Community-Led Development

In the Community-Led Development movement, communities are at the helm of overcoming challenges such as hunger, poverty and disaster. It focuses on inclusive, systemic change that helps them become more resilient and prosperous.

CWS has been a member of the CLD movement since 2015. We have contributed to understanding how CLD can help achieve top development priorities: increasing citizen engagement, building self-reliance, promoting gender equality and improving sustainability and resilience.

The CLD model is at the center of all CWS development and disaster preparedness programs. We make long-term investments in the most vulnerable and under-served communities so that they can fulfil their own goals. We strive to be accountable to the vision and priorities that the communities we work with. As programs and responses unfold, we put the people most affected by our work in the lead. Our teams around the world work hard to ensure diverse representation in planning and decision-making, mobilize the community’s own resources, and use feedback to improve programs and outcomes.


The Movement for Community-Led Development


Community-Led Sanitation in Vietnam

An estimated six million people in Vietnam still use streams or fields as bathrooms. To help change this dangerous habit, we work with community leaders to help them understand the health benefits of sanitary latrines and how to build and maintain them. Then these local leaders share what they have learned with their friends and neighbors to motivate them to invest in sanitary latrines, too.

Entire communities have built safe latrines and are proud to be certified as Open Defecation Free by their local governments. Thousands of people access latrines through this program each year. Learn more in our 2019 Annual Report.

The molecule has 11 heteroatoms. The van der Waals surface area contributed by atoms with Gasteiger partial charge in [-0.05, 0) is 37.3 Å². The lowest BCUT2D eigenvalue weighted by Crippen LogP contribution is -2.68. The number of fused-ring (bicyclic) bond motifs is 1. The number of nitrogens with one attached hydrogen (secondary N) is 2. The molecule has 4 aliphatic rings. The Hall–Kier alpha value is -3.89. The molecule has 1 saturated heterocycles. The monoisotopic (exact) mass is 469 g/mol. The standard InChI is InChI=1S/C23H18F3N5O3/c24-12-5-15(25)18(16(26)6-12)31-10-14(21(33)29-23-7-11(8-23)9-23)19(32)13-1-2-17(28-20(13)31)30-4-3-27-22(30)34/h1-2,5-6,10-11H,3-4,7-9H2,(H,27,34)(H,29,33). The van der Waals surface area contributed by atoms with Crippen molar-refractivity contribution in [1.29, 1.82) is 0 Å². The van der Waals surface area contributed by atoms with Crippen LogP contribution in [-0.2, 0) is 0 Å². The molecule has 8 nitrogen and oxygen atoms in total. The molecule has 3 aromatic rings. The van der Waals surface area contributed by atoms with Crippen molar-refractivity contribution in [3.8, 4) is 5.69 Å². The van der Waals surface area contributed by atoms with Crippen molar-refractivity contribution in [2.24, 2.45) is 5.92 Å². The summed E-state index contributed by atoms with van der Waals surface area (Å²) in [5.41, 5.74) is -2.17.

Cash for Work in Kenya

Changing climates have wreaked havoc on rural parts of Kenya in recent years, bringing both devastating droughts and horrific flooding. Our team responds with immediate aid, and then we work with communities to map out long-term recovery strategies that also build resilience. We often use a “cash for work” approach.

We start with community conversations about what infrastructure improvements like roads or water systems would lessen the impact of future disasters. Then we provide the needed resources and equipment and help organize community teams to tackle these projects. Each participant is paid for their work, which enables them to buy the food or supplies they need to ease the burden of the most recent disaster. Learn more about this win-win on the CWS Blog.


"Nothing About Us Without Us" in Latin America

Roughly 2 million children in Latin America and the Caribbean have an incarcerated parent. These children have unique vulnerabilities, so CWS and our partners across the region are hard at work raising awareness about their specific needs. “Nothing about us without us” is a guiding principle of our work.

We ensure that the voices we are raising are those of the children themselves, as well as their family members and caregivers. Their voices are the ones that need to be heard—we’re there to help them reach the microphone. Read reflections from our Program Officer on the CWS Blog.